Prague Forum: What are your future plans, provided you can tell us?
Omar Koleilat: We intend to further raise the standards of quality and design in the real estate business and move the market to higher levels. In general, we want to continue to make projects which are open to and communicate with their surroundings and which are vibrant with life at all times thanks to the combination of several functions. We think that this is the future of development. In short, we want to continue to create nice places to live in—not only for work or accommodation but also for leisure activities. The environment that surrounds people is actually very important. From a purely business perspective, we want to become an important regional player, which for instance was the motivation behind this year’s Polish acquisition. As regards projects, in addition to those mentioned above we are preparing one very interesting residential project in the attractive location of Prague 6 as well as a number of others. Yet it is still too early for any details.
Prague Forum: How is the development market doing in this uncertain time?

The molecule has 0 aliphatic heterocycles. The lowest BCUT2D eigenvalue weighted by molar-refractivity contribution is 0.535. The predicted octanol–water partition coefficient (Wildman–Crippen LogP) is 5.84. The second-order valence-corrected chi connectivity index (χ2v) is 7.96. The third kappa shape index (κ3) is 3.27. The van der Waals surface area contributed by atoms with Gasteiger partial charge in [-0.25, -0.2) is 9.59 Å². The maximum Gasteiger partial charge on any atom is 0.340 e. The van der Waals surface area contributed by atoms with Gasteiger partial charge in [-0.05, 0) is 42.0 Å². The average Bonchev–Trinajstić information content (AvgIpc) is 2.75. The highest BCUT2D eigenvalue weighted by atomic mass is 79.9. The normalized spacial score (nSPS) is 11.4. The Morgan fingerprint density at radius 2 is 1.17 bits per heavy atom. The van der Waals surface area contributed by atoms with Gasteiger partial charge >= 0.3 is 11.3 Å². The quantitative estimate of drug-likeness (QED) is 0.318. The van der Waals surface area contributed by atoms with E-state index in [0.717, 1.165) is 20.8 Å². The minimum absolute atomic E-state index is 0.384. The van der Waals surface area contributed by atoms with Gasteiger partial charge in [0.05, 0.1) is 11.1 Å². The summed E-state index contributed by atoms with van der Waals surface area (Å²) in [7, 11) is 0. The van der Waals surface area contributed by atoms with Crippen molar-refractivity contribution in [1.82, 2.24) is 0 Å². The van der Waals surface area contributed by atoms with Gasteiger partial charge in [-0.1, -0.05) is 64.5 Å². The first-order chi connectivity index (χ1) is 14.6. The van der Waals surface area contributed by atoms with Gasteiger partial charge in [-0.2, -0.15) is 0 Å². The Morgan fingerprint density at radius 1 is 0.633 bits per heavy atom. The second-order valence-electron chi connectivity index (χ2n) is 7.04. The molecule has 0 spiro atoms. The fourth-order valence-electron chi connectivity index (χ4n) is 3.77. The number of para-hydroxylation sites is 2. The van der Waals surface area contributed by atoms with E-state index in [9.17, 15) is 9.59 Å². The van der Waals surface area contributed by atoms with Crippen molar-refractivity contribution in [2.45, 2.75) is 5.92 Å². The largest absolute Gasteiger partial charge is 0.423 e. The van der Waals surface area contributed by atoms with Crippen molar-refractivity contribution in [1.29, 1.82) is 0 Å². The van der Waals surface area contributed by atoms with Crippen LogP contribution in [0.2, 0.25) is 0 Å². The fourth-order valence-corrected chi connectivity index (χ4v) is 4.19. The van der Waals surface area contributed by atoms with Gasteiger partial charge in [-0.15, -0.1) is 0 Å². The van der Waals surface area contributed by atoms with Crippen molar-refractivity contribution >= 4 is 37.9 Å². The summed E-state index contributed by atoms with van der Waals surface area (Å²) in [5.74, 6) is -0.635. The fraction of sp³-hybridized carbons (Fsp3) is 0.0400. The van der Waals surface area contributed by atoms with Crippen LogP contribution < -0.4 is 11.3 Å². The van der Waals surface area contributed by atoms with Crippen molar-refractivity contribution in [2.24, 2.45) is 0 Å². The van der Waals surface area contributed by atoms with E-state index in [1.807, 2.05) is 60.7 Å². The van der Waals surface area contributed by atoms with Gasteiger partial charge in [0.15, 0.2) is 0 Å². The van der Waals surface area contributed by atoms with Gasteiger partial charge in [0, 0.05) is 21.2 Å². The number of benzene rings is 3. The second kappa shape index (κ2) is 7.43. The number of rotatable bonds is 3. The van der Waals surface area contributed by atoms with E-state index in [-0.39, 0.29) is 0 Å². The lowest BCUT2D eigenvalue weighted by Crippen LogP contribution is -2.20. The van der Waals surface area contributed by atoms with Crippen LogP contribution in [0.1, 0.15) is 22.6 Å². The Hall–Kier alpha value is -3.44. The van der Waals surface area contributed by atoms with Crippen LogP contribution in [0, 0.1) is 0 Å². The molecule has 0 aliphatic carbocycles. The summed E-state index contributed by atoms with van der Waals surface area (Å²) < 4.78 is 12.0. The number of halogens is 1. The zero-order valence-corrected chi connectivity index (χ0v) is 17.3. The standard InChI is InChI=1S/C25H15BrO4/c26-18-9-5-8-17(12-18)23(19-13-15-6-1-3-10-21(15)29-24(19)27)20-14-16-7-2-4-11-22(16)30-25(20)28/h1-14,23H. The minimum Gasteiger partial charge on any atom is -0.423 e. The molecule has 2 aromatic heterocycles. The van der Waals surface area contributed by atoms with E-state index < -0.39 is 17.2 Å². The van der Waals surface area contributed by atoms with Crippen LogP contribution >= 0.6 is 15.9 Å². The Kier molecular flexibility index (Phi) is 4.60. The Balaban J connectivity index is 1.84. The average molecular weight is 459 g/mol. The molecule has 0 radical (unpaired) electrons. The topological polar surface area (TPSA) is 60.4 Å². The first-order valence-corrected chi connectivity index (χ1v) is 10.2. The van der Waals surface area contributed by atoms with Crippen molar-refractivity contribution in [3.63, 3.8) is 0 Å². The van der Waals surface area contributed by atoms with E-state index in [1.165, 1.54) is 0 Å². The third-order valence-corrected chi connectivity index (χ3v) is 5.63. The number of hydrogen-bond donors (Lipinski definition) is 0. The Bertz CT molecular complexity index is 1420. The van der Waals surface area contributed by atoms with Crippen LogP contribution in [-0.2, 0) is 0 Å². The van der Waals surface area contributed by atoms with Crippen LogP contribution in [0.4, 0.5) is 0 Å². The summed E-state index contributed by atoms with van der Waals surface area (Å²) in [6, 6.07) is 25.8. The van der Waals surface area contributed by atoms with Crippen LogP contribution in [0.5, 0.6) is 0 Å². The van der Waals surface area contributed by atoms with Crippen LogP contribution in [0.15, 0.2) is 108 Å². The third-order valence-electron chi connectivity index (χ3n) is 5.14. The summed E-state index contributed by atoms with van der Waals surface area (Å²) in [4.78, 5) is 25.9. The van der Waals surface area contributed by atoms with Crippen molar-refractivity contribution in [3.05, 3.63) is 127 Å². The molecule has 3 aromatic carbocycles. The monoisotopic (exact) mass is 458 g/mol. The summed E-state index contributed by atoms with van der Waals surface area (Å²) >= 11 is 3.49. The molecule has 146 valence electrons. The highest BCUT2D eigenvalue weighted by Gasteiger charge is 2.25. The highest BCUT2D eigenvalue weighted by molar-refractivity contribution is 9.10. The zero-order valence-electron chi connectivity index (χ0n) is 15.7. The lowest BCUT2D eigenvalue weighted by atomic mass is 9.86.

Omar Koleilat: Very well in the case of apartments. The only thing changing is the structure and the requirements of buyers, which actually suits us well. As for investments, real estate primarily intended for short-term lease no longer sells that well, as investors who see real estate as security against inflation now predominate. As regards home ownership, after the experience with the lockdowns there is growing interest in larger apartments with terraces, houses with gardens, and apartments with front gardens. Generally, I believe that supply and demand in the residential sector will continue to develop similarly as it has done so far. I expect the excess of demand will last, as will the interest in apartments despite the rising prices. The thing is that sufficient supply is being slowed down by bureaucracy, which disproportionately prolongs the preparatory work, and this is not good for anyone. We cannot respond quickly to the needs of tenants, residents, self-government or the public. My great concern is the politicisation of this segment, which might eventually make the situation worse. This is one of the reasons why we maintain a balance between commercial and residential development.
Prague Forum: What are the main profiles of buyers?